There’s been quite a bit in the news recently about ‘brain scan lie detection’, but The New Yorker magazine have just published possibly the best article I’ve read so far on this intriguing but still-not-very-accurate technology.
It not only looks at the current technology, but also explores the dubious history of lie detection technology from times past.
The article is also remarkably well researched and level-headed, a balance that many stories about the technology sorely lack.
It points out some of the drawbacks of the technology, and some of frankly bizarre pitches being made by commercial companies.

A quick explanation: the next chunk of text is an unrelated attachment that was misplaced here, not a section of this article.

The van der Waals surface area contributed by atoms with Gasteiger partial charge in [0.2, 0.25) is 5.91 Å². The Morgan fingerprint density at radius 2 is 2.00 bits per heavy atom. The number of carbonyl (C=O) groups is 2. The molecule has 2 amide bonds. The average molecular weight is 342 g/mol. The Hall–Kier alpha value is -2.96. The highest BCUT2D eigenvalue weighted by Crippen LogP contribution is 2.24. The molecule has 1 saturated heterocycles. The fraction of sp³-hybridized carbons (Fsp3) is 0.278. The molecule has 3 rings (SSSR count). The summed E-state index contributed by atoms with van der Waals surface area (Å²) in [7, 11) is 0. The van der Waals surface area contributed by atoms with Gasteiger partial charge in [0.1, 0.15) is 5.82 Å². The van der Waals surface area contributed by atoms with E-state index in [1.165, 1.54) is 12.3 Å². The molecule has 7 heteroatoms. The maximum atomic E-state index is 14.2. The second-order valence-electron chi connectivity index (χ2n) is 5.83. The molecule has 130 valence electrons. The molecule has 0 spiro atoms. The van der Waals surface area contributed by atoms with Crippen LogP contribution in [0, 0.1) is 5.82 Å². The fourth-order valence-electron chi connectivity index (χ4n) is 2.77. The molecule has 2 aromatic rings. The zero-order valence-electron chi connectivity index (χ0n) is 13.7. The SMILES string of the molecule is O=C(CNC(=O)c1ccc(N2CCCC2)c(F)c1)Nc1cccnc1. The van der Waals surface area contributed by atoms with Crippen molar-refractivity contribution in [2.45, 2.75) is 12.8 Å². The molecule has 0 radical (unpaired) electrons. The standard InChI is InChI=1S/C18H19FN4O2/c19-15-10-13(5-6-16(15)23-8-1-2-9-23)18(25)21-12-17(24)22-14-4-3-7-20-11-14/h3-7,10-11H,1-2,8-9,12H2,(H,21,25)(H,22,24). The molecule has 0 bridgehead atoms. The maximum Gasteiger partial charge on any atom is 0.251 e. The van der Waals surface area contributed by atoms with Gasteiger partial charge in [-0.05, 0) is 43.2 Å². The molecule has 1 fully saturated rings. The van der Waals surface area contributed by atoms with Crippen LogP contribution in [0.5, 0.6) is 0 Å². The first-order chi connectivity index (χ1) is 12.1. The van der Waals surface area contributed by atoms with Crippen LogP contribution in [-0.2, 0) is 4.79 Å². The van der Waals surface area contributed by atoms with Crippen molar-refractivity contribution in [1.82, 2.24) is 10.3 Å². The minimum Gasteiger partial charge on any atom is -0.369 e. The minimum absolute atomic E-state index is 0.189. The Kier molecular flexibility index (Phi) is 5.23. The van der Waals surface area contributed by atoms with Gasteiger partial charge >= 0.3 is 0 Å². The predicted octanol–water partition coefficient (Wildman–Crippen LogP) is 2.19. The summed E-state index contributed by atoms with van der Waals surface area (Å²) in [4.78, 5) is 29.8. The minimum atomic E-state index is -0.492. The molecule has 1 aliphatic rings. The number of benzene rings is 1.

One company recommends brain scans to help with “risk reduction in dating” and “trust issues in interpersonal relationships”!
Don’t get me wrong, people with brain scanners are sexy, but as with many things in life, it’s not what you have but what you do with it. Being shoved in a ‘fMRI lie detector’ by a potential lover would be a definite turn off.
The article is delightfully wide-ranging and talks to plenty of senior psychologists about their views on the technology and why we’re so attracted to brain scan evidence despite its drawbacks.
Really, an excellent piece. Well done New Yorker.
Link to New Yorker article ‘Duped: Can brain scans uncover lies?’.